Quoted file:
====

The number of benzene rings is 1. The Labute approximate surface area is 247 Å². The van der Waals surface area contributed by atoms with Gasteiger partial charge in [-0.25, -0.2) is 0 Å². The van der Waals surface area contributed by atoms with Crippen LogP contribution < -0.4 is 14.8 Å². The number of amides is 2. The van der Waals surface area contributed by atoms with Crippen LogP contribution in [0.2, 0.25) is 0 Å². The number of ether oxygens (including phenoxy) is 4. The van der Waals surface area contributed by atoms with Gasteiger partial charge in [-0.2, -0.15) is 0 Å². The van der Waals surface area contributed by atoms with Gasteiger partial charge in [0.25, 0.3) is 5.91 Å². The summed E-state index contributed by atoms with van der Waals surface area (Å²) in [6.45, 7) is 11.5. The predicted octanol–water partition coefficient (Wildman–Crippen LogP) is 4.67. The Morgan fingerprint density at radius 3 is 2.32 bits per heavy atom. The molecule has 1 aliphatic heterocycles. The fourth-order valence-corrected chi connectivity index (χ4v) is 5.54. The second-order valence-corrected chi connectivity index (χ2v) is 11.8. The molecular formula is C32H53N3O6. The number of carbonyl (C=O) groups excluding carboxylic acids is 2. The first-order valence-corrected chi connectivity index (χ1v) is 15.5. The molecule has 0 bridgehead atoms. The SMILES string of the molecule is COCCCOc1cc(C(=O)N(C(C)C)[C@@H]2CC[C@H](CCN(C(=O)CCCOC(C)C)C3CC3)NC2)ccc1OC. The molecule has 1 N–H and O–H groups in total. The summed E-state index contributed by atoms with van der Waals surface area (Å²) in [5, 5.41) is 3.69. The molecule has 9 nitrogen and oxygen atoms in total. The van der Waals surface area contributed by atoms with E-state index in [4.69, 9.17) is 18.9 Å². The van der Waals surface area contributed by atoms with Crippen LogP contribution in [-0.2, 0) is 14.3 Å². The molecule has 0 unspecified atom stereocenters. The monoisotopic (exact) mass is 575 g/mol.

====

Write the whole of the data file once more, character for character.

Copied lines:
The number of benzene rings is 1. The Labute approximate surface area is 247 Å². The van der Waals surface area contributed by atoms with Gasteiger partial charge in [-0.25, -0.2) is 0 Å². The van der Waals surface area contributed by atoms with Crippen LogP contribution < -0.4 is 14.8 Å². The number of amides is 2. The van der Waals surface area contributed by atoms with Crippen LogP contribution in [0.2, 0.25) is 0 Å². The number of ether oxygens (including phenoxy) is 4. The van der Waals surface area contributed by atoms with Gasteiger partial charge in [-0.2, -0.15) is 0 Å². The van der Waals surface area contributed by atoms with Gasteiger partial charge in [0.25, 0.3) is 5.91 Å². The summed E-state index contributed by atoms with van der Waals surface area (Å²) in [6.45, 7) is 11.5. The predicted octanol–water partition coefficient (Wildman–Crippen LogP) is 4.67. The Morgan fingerprint density at radius 3 is 2.32 bits per heavy atom. The molecule has 1 aliphatic heterocycles. The fourth-order valence-corrected chi connectivity index (χ4v) is 5.54. The second-order valence-corrected chi connectivity index (χ2v) is 11.8. The molecular formula is C32H53N3O6. The number of carbonyl (C=O) groups excluding carboxylic acids is 2. The first-order valence-corrected chi connectivity index (χ1v) is 15.5. The molecule has 0 bridgehead atoms. The SMILES string of the molecule is COCCCOc1cc(C(=O)N(C(C)C)[C@@H]2CC[C@H](CCN(C(=O)CCCOC(C)C)C3CC3)NC2)ccc1OC. The molecule has 1 N–H and O–H groups in total. The summed E-state index contributed by atoms with van der Waals surface area (Å²) in [5, 5.41) is 3.69. The molecule has 9 nitrogen and oxygen atoms in total. The van der Waals surface area contributed by atoms with E-state index in [4.69, 9.17) is 18.9 Å². The van der Waals surface area contributed by atoms with Crippen LogP contribution in [-0.2, 0) is 14.3 Å². The molecule has 0 unspecified atom stereocenters. The monoisotopic (exact) mass is 575 g/mol.